4. The importer shouldn’t have failed on one bad line, and I’d expect it to continue with the other lines.


This post has been a long time in the making. But a couple of things happened in the past week that prodded me to finally write it.

Firstly there’s this epic thread from Shahid Kamal Ahmad about becoming a games developer in the early 80s.

And then there was the awful news of the passing of Sir Clive Sinclair, who made computers cheap enough that I was able to write programs in the first place.

The early part of my story was very similar to Shahid’s. I even once put a classified ad into a computer mag for my awful BASIC ‘Draw’ program for the Dragon 32, and I too got zero orders. I was younger, and a bit slower to learn machine code, so when ’84 came around I wasn’t the kid being asked to port Jet Set Willy to the C64.

It was October ’86 before I got anything published, and then I hit jackpot with two programs in the same month.


The first to hit the news stands was Commodore Computing International (CCI), who carried my Simon program for the C16 and Plus/4:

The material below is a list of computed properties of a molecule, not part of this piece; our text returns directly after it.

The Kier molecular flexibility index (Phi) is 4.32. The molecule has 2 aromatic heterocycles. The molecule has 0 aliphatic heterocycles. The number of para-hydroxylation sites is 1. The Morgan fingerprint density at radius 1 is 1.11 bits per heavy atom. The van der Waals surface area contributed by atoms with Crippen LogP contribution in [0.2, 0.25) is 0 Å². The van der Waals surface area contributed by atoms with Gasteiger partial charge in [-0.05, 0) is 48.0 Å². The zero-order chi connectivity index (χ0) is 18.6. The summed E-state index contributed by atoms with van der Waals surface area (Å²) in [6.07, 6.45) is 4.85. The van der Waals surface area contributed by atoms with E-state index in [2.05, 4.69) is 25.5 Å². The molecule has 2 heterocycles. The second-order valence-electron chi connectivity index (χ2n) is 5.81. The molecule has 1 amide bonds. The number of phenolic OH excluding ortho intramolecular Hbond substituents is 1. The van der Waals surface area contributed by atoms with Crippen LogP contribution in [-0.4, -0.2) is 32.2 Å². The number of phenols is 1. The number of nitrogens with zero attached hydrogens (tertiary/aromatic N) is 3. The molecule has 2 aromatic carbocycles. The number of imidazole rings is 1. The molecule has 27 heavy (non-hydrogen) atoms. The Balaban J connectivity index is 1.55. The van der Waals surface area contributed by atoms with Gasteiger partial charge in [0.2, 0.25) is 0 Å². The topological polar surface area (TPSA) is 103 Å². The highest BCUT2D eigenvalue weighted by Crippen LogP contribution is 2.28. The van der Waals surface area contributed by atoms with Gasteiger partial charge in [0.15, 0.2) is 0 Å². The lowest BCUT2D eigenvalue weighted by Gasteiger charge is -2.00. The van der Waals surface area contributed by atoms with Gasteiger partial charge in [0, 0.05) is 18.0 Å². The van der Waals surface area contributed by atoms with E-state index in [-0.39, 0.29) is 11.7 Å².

CCI never actually paid me for it, despite various chasing phone calls, letters, invoices etc.

This wasn’t the last time I coded Simon. It became one of those things that I often repeat as a way of learning my way around a new language or platform.

Commodore 1541 Disk Utilities

Personal Computer World (PCW) my favourite magazine of the era published these, which I used frequently myself:

PCW did pay (£60 if I recall), and then a little while later another cheque came from VNU for ‘Synd pub’, which was a pleasant surprise. I think the cash went towards paying my mum back for the Star LC10 printer I’d bought so that I could produce decent listings.

The front pages

CCI was featuring ‘Hands on the 64C’